Remember the prostitute’s ghost who was reportedly encountered by different taxi drivers on the Quay in Waterford on two separate occasions? Then, according to reports, she took herself off to Tramore on her holidays?Well, it would appear that she returned to Tramore over the August Bank Holiday Weekend where she took up residence on the seafront but only late at night and into the early hours. A late night fisherman and his son were walking home at around 2.30am when they saw a girl leaning against the Prom wall.
“Are you all-right Miss,” said the father. The ghost’s reply hasn’t been recorded but the fisherman and his son didn’t stop running until they got home and have taken to fishing off the Ladies’ Slip instead.
On the last occasion that the ghost appeared in Tramore, several motorbike enthusiasts, walking near McCarthy’s shop and restaurant late at night, said they were approached by an oddly dressed and strange looking young woman babbling in a language that was clearly English but which they couldn’t understand. (It was later identified as a 19th century dialect known as Newgate Cant).
One man who thought she was begging for money actually tried to give her some coins but when he touched her hand she screamed and disappeared into thin air. “I got some shock, I nearly fainted,” he said, adding that touching her hand was like touching a block of ice.
Another biker told The Munster Express: “I knew straight away she was a spook. I’ve never seen a ghost before and I never thought that I would. Thinking back on it, I wasn’t frightened at all and I said a little prayer for her when she disappeared.”
It is believed that the apparition was the ghost of a 19th century prostitute who used to ply her trade on the Quay in Waterford and visited Tramore in the summer months when the well-heeled gentry came to bath in the sea.Those that admitted to have encountered her claimed the air around her was extremely cold. An ‘expert’ in these matter, who asked not to be named, told The Munster Express the apparition was nothing to be afraid of and was merely a poor, wandering soul that needed prayers to help her pass over and finally find peace.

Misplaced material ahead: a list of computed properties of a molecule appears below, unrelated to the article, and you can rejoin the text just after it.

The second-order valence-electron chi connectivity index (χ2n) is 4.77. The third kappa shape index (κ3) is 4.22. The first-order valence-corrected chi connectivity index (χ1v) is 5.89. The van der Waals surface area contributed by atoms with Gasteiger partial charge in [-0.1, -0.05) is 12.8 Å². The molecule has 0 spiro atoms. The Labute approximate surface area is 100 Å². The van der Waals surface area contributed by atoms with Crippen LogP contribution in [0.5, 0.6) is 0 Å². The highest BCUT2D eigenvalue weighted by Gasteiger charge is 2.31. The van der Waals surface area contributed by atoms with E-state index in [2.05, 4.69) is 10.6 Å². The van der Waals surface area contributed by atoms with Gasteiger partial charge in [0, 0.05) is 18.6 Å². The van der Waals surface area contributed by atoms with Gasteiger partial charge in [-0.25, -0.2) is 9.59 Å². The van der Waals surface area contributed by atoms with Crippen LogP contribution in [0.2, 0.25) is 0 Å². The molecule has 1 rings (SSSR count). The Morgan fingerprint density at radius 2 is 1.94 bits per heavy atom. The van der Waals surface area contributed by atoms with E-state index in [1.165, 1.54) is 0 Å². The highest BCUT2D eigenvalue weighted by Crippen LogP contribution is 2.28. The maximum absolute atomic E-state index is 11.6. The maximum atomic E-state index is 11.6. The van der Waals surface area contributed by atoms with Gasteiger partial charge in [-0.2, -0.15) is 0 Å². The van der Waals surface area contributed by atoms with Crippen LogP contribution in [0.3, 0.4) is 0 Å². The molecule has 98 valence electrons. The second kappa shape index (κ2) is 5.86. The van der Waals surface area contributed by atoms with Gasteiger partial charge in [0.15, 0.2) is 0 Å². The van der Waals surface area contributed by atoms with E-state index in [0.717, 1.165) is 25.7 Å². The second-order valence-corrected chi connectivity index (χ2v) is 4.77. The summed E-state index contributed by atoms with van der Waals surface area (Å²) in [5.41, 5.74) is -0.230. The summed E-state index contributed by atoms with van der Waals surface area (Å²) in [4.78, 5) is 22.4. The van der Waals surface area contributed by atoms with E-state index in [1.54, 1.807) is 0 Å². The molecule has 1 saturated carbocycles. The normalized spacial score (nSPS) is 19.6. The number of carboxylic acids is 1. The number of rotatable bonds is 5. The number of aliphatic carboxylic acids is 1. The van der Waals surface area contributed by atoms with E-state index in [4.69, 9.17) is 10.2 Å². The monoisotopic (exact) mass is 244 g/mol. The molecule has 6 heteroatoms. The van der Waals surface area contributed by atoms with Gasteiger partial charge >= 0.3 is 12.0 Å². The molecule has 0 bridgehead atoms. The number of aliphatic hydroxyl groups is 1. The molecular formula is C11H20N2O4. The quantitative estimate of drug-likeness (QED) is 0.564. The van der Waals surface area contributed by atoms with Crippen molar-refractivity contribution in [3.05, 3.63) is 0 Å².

The expert said research had shown that the ghost in question might be that of a young woman known as Happy Henrietta who was also a street singer of some repute. She may have been attracted to the seafront by the presence there most days of a group of local musicians. “The poor girl may have sought the company of kindred spirits,” suggested the expert.
Appropriate prayers have now been recited and there has been no sign of the ghost ever since. It seems she has finally gone and won’t return. RIP.
PS: The musicians are still there most days but they are not to be confused with the street singer’s ghost – that’s their normal look!